And when those charged with the administration of our Government send forth its armies by hundreds and by thousands to main-tain and vindicate the Constitution and Union of our fathers, may they imitate the example of the wise king of Judea, and beseech the captains of the hosts to deal gently with the young Absaloms of Secession, and by all means inquire for their safety, when their armies have been completely routed, and the rebellion put down forever.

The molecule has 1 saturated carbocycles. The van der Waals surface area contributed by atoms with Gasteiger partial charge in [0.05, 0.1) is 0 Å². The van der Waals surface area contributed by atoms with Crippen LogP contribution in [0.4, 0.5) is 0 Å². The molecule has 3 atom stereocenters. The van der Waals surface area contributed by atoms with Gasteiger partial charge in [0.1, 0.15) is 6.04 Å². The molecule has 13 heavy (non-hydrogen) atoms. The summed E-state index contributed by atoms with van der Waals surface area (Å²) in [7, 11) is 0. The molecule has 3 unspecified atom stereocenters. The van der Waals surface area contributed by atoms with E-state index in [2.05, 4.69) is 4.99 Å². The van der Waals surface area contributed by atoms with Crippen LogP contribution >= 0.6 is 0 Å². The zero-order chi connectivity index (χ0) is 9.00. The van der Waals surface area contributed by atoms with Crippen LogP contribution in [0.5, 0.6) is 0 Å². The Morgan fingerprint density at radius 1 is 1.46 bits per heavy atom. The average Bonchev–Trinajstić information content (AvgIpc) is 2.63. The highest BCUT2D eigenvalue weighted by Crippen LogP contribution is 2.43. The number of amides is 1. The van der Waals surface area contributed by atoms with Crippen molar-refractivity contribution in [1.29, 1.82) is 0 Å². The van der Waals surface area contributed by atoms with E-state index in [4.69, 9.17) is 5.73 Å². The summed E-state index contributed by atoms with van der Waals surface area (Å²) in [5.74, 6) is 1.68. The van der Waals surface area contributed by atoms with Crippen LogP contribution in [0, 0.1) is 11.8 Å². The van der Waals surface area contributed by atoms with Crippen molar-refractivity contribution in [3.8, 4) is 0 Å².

Secession, either peaceable or violent, if crowned with complete success, can furnish no remedy for sectional grievances, real or imaginary. It would be as destructive of Southern as of Northern interests, for both are alike concerned in the maintenance and prosperity of the Union. It would increase every evil, aggravate every cause of disturbance, and render every acute complaint hopelessly chronic. Look at miserable, misguided, misgoverned Mexico, and receive a lesson of instruction. She has been seceding, and dividing, and pronouncing, and fighting for her rights, and in the self-defence of aggressive leaders, from the day of her nominal independence, and she has reaped an abundant harvest of degradation and shame. No President of the Republic has ever served the full term for which he was elected, and generally, had his successor had more fitness than himself, it would have occasioned no detriment. When the population of the United States was three millions that of Mexico was five; and when that of the United States is thirty, the population of Mexico is only eight; and while the United States has gained the highest rank among the nations of the earth, by common consent, Mexico has descended to the lowest. Her people have been the dupes, and slaves, and footballs of aspiring leaders, mad with a reckless and mean ambition, inflated with self-importance and conceit, and